Ukrainian leader hopes for progress in peace talks on east
KYIV, Ukraine (AP) — Ukraine’s president said Wednesday he hopes that a meeting with leaders of Russia, France and Germany will help advance a resolution to a five-year separatist conflict in eastern Ukraine.
Fighting between Russia-backed separatist rebels and Ukrainian troops has killed more than 13,000 people since 2014.
Volodymyr Zelenskiy said during a visit to the region that the talks in Paris set for Dec. 9 should allow Ukraine to regain control of the rebel-held east. He said a lasting end to hostilities, the return of prisoners and the holding of local elections are among the priorities.
The meeting will focus on the implementation of a 2015 peace plan brokered by France and Germany. The Minsk agreement envisioned broad autonomy for the separatist regions and an amnesty for the rebels — provisions that were never implemented.
“There must be a serious truce and a serious cease-fire with clear terms and obligations,” Zelenskiy said.
Zelenskiy, the 41-year-old comedian who had no experience in politics, was elected in a landslide in April on promises to end the fighting in the east and combat endemic corruption.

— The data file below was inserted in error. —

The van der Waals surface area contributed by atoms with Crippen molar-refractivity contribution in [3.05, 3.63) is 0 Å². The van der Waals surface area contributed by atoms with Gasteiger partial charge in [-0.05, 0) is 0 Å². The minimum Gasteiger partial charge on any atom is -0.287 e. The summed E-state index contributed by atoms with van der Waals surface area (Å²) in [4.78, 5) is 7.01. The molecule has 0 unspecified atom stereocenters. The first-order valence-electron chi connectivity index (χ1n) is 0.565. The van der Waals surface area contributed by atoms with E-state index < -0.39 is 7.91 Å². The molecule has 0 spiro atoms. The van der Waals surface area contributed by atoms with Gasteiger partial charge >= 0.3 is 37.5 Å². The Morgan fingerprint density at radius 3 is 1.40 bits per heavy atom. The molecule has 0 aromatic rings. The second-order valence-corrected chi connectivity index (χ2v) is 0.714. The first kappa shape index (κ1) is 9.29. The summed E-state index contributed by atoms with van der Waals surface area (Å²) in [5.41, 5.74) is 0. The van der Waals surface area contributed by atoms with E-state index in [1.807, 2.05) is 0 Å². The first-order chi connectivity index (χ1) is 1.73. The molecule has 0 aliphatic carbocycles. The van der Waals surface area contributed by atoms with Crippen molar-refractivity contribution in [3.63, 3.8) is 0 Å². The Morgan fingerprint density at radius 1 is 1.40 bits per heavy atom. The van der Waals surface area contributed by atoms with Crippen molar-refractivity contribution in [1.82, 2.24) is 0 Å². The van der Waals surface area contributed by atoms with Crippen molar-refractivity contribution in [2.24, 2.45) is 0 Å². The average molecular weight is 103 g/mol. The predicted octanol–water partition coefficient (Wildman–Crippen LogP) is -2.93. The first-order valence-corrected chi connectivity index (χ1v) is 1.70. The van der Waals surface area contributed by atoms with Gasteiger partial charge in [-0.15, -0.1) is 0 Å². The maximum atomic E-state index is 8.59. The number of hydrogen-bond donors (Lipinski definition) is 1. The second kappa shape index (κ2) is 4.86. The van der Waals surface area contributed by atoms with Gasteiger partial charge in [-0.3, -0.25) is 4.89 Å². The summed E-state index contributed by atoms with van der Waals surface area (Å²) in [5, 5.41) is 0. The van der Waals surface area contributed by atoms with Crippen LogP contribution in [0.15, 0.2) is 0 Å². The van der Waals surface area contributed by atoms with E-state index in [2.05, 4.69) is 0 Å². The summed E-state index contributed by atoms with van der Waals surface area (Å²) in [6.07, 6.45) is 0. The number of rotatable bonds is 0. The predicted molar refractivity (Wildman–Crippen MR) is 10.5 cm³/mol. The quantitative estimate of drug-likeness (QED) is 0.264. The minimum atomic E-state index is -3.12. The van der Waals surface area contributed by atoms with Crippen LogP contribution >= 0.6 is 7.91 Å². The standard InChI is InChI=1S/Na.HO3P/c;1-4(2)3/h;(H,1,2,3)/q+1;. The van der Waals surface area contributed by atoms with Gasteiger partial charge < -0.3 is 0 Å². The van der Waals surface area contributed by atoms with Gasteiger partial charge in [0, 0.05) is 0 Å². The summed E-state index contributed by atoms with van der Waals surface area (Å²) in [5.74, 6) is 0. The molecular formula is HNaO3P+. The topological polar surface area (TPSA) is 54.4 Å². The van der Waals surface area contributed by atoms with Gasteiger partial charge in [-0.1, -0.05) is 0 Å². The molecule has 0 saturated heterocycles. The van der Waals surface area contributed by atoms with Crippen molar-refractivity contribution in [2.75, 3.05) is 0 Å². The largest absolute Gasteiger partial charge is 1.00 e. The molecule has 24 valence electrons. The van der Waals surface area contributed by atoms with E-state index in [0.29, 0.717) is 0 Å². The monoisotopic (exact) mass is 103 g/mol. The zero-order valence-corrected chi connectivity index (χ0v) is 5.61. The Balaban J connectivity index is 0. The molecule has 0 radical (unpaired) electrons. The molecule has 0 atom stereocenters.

His approval of a tentative plan for elections in the east and the disengagement of forces in the east has angered Ukrainian far-right activists who denounced it as a capitulation to Moscow.
Zelenskiy emphasized that Ukraine must regain control of the border with Russia in the rebel regions.
The Minsk deal envisaged that Ukraine could regain control of the border after local elections are held in the east.
Russian President Vladimir Putin said at a business conference in Moscow that Ukrainian officials’ statements on a possible revision of the Minsk deal are “unacceptable and counterproductive.”
At the same time, Putin hailed the recent pullback of forces in several areas in the east as a positive sign and described Zelenskiy as “sympathetic and sincere.”
“I believe that he really wants to change the situation for the better,” Putin said of the Ukrainian president.
Associated Press writer Vladimir Isachenkov in Moscow contributed to this report.